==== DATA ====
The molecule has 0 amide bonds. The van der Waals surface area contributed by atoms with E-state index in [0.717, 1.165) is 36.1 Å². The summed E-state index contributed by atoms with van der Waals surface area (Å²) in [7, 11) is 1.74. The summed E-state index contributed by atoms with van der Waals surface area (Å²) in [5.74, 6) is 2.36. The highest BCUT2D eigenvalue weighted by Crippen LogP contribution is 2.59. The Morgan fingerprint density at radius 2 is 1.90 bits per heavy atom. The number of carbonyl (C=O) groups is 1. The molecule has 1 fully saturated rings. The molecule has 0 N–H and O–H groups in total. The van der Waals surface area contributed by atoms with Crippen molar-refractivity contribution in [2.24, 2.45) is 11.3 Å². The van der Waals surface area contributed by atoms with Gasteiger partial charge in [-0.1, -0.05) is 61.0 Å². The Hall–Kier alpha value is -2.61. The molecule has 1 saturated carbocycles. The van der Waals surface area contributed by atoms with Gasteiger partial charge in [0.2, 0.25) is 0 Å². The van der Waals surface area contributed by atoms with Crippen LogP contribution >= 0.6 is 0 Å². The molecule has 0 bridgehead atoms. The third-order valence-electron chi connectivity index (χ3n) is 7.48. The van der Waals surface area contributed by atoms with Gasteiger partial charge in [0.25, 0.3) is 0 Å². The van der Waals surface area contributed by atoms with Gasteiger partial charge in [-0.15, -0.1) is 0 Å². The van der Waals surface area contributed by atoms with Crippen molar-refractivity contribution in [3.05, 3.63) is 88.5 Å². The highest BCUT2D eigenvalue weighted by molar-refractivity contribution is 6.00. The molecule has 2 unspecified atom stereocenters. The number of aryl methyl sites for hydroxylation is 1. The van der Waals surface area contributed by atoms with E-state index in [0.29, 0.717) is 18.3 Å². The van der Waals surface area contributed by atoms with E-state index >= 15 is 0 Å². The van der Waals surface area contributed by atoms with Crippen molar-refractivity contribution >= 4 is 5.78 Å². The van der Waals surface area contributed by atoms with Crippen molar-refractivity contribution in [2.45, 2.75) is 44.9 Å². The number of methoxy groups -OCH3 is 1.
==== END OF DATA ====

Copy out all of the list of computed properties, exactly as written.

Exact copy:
The molecule has 0 amide bonds. The van der Waals surface area contributed by atoms with E-state index in [0.717, 1.165) is 36.1 Å². The summed E-state index contributed by atoms with van der Waals surface area (Å²) in [7, 11) is 1.74. The summed E-state index contributed by atoms with van der Waals surface area (Å²) in [5.74, 6) is 2.36. The highest BCUT2D eigenvalue weighted by Crippen LogP contribution is 2.59. The Morgan fingerprint density at radius 2 is 1.90 bits per heavy atom. The number of carbonyl (C=O) groups is 1. The molecule has 1 fully saturated rings. The molecule has 0 N–H and O–H groups in total. The van der Waals surface area contributed by atoms with Crippen molar-refractivity contribution in [2.24, 2.45) is 11.3 Å². The van der Waals surface area contributed by atoms with Gasteiger partial charge in [-0.1, -0.05) is 61.0 Å². The Hall–Kier alpha value is -2.61. The molecule has 1 saturated carbocycles. The van der Waals surface area contributed by atoms with Gasteiger partial charge in [0.2, 0.25) is 0 Å². The van der Waals surface area contributed by atoms with Crippen LogP contribution >= 0.6 is 0 Å². The molecule has 0 bridgehead atoms. The third-order valence-electron chi connectivity index (χ3n) is 7.48. The van der Waals surface area contributed by atoms with Gasteiger partial charge in [0.25, 0.3) is 0 Å². The van der Waals surface area contributed by atoms with Gasteiger partial charge in [-0.15, -0.1) is 0 Å². The van der Waals surface area contributed by atoms with Crippen molar-refractivity contribution in [3.05, 3.63) is 88.5 Å². The highest BCUT2D eigenvalue weighted by molar-refractivity contribution is 6.00. The molecule has 2 unspecified atom stereocenters. The number of aryl methyl sites for hydroxylation is 1. The van der Waals surface area contributed by atoms with E-state index in [0.29, 0.717) is 18.3 Å². The van der Waals surface area contributed by atoms with E-state index >= 15 is 0 Å². The van der Waals surface area contributed by atoms with Crippen molar-refractivity contribution >= 4 is 5.78 Å². The van der Waals surface area contributed by atoms with Crippen molar-refractivity contribution in [2.45, 2.75) is 44.9 Å². The number of methoxy groups -OCH3 is 1.